• The original music scene in town has begun to show some real signs of life, despite the constant pronouncements to the contrary.
First of all, that bastion of commerciality, the Phoenix Hill Tavern, is set to institute in the Saloon a night per month of original music only. To be called Original Wednesdays, the first Wednesday of each month is the designated night, according to Bob Bahr of the Rough Diamond Network. Rough Diamond is the promoter of record for the event(s). Mom's Musician's General Store is a co-sponsor.
The first show is set for February 3. Bands already lined up include Goodnight Maxine, Dodge City, Dr. Smith and Karmadogs. The music will run from 9:30 p.m. until 2:30 a.m. There will be a $3 cover charge. Needless to say, audience support will determine whether the event continues. It will also determine how much the bands get paid, so SHOW UP.
• Over at the Butchertown Pub, meanwhile, Original Rock Tuesdays are in their third year and continue to draw well, according to Stuart Neff.
• Speaking of Neff, he finally got his first day off after eight years: he got sick. Not seriously, fortunately.
• Then there is the alternative compilation project being developed by Mark Gordon of Rodnocker. Gordon says that several of the more noteworthy independent labels are interested. He has already lined up a number of familiar names to contribute, including Bodeco, Crab Nebula, Bush League and, of course, Rodnocker. A release is tentatively scheduled for sometime around Derby.
• Finally, there is a one-hour radio program devoted to only local recordings under development. Details have not been released but the word is that all styles of music will be aired. Stay tuned to this column.
• Do You Wanna Pick? Mike Schroeder, founder of the Louisville Mandolin Orchestra, called to say the LMO is looking for mandolinists, bassists and guitarists. You don't have to have classical experience, just a desire to learn and play with others. As my friend Marshall Shelor said after he joined the orchestra, you know there'll be enough people there to practice, you don't have to worry about deciding what to play and the group is large enough that if you aren't absolutely perfect, well, you can get by. Call Mike Schroeder at 451-0045 and get involved. You'll love it.
• On February 7, there will be a benefit at Yogi's for the family of Greg Karcher, former bar manager of Yogi's. Karcher passed away at the age of 32 shortly before the end of the year. Bands scheduled to play that night will be RUOK?, Bad Apples, On Location, Johnny Law and War Hippies. Additional bands may be added, so check with Yogi's at 458-9209. A donation of $5 will be requested at the door.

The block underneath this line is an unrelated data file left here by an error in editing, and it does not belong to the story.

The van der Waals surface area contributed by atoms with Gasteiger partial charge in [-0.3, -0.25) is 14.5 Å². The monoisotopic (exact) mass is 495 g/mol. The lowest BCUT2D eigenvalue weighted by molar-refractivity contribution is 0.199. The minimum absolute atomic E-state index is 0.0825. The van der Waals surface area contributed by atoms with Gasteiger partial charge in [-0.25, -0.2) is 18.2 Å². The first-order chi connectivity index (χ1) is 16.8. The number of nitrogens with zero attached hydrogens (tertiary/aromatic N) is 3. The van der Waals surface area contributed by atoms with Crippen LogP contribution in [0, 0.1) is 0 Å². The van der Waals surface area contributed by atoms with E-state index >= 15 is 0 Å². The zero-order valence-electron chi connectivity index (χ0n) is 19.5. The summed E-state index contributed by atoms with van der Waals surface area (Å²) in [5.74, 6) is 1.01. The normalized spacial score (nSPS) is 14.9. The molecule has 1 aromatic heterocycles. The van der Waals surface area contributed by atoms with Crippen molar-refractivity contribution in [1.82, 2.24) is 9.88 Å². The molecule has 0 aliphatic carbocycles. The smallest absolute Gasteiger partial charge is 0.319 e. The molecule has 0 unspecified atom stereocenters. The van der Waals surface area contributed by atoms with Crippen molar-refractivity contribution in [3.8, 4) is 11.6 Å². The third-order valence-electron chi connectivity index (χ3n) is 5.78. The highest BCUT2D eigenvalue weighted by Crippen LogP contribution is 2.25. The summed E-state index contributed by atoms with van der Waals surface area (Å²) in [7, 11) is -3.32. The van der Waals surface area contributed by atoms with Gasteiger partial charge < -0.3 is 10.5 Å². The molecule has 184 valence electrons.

• Gene King, owner of King's Record Shop and brother of Country Music Hall of Famer Pee Wee King, passed away in Louisville on January 16. King's Record Shop was made famous when it was featured on the cover of Rosanne Cash's album of the same name.
• The rumor mill spun and informed DotC that Steve Ferguson's label, Schoolkids' Records, is interested in a new Ferguson album. Ferguson recently told Louisville Magazine that he already had an album's worth of material worked up, so perhaps the wait won't be so long this time.
•If you're a fan of Doctor Don & the Love Dogs, do note that they are having a 4th Anniversary Show on Feb. 5 at Air Devils Inn.
• While I'm plugging shows, let me mention the Homefront show on Feb 13, at the First Unitarian Church. Featured will be Tricia Walker and the Mudcats from Nashville, and Turley Richards. I happened to be one of the six or so folks who saw Tricia at the Rud last summer and was sufficiently impressed by her vocal capability and songwriting that I'm making this note months later. The Mudcats are not da Mudcats, by the way. Tricia will also be doing a Nashville Songwriters Association, Int'l. mini-seminar earlier that afternoon.
• The recent NAMM show in Los Angeles drew several Louisville-area music store owners. Kenny Deweese of Far-Out Music, Marvin Maxwell of Mom's and Ray Shipp of Music Warehouse made the long flight and came back with tales of new equipment and torrential downpours. All of them invite their friends and customers to come see them about the new stuff.
• Kentuckians fared pretty well in the Grammy nomination department. Bill Ray Cyrus was, of course, the singer on "Achy Breaky Heart," which was nominated for Song of the Year. My songwriter proclivities make it necessary for me to note that Don Von Tress wrote the tune. Cryus was nominated for Country Vocal, male, for the tune. Vince Gill was also nominated for Country Vocal, male, for "I Still Believe in You."
Wynonna Judd picked up a nomination for Country Vocal female, for Wynonna.
Finally, two Kentucky gospel singers are in competition for Pop Gospel album. Steven Curtis Chapman got a nod for The Great Adventure, and Louisville's Larnelle Harris picked up one for I Choose Joy.
• Speaking of Larnelle, he was invited for one last visit to the Bush White House in the middle of January. The visit was to honor state volunteers from the Point of Light foundation.
• Other Louisvillians made the journey to the inner Beltway. The Ballard High School concert choir went to Washington, D. C., to participate in the inauguration ceremonies for Bill Clinton. The choir enjoys a powerful reputation for its singing.
• The last time I won anything, I was about ten years old, and it was a costume contest. I dressed as a hobo. Later, I learned I had won because I looked hungry.
Well, I wasn't hungry at the Imagine Exhibition: the Art of John Lennon, but I did sign up and won a print of a John Lennon self-portrait. The print came courtesy of the Renaissance Art Gallery and WQMF. Thanks, folks.